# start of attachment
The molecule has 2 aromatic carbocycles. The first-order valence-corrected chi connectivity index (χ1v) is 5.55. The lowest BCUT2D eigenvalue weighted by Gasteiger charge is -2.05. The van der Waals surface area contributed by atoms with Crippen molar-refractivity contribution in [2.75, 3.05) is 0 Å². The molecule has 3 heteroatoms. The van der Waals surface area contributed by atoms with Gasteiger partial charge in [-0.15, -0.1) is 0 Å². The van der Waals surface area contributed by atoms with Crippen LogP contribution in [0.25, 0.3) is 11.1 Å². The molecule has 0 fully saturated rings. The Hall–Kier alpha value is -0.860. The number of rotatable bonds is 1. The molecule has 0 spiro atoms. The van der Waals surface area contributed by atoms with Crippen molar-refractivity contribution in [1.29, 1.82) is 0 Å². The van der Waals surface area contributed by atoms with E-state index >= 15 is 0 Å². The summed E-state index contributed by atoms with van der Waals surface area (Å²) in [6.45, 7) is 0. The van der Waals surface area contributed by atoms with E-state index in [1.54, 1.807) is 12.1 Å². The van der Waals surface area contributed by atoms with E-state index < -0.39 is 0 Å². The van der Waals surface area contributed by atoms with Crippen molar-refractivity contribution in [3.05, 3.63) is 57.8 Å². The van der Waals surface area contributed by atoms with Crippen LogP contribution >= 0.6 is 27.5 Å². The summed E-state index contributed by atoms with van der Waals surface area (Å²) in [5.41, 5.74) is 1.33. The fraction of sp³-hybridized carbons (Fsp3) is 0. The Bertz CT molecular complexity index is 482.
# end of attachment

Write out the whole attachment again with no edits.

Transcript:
The molecule has 2 aromatic carbocycles. The first-order valence-corrected chi connectivity index (χ1v) is 5.55. The lowest BCUT2D eigenvalue weighted by Gasteiger charge is -2.05. The van der Waals surface area contributed by atoms with Crippen molar-refractivity contribution in [2.75, 3.05) is 0 Å². The molecule has 3 heteroatoms. The van der Waals surface area contributed by atoms with Gasteiger partial charge in [-0.15, -0.1) is 0 Å². The van der Waals surface area contributed by atoms with Crippen LogP contribution in [0.25, 0.3) is 11.1 Å². The molecule has 0 fully saturated rings. The Hall–Kier alpha value is -0.860. The number of rotatable bonds is 1. The molecule has 0 spiro atoms. The van der Waals surface area contributed by atoms with Crippen molar-refractivity contribution in [1.29, 1.82) is 0 Å². The van der Waals surface area contributed by atoms with E-state index >= 15 is 0 Å². The summed E-state index contributed by atoms with van der Waals surface area (Å²) in [6.45, 7) is 0. The van der Waals surface area contributed by atoms with E-state index in [1.54, 1.807) is 12.1 Å². The van der Waals surface area contributed by atoms with E-state index < -0.39 is 0 Å². The van der Waals surface area contributed by atoms with Crippen molar-refractivity contribution in [3.05, 3.63) is 57.8 Å². The van der Waals surface area contributed by atoms with Crippen LogP contribution >= 0.6 is 27.5 Å². The summed E-state index contributed by atoms with van der Waals surface area (Å²) in [5.41, 5.74) is 1.33. The fraction of sp³-hybridized carbons (Fsp3) is 0. The Bertz CT molecular complexity index is 482.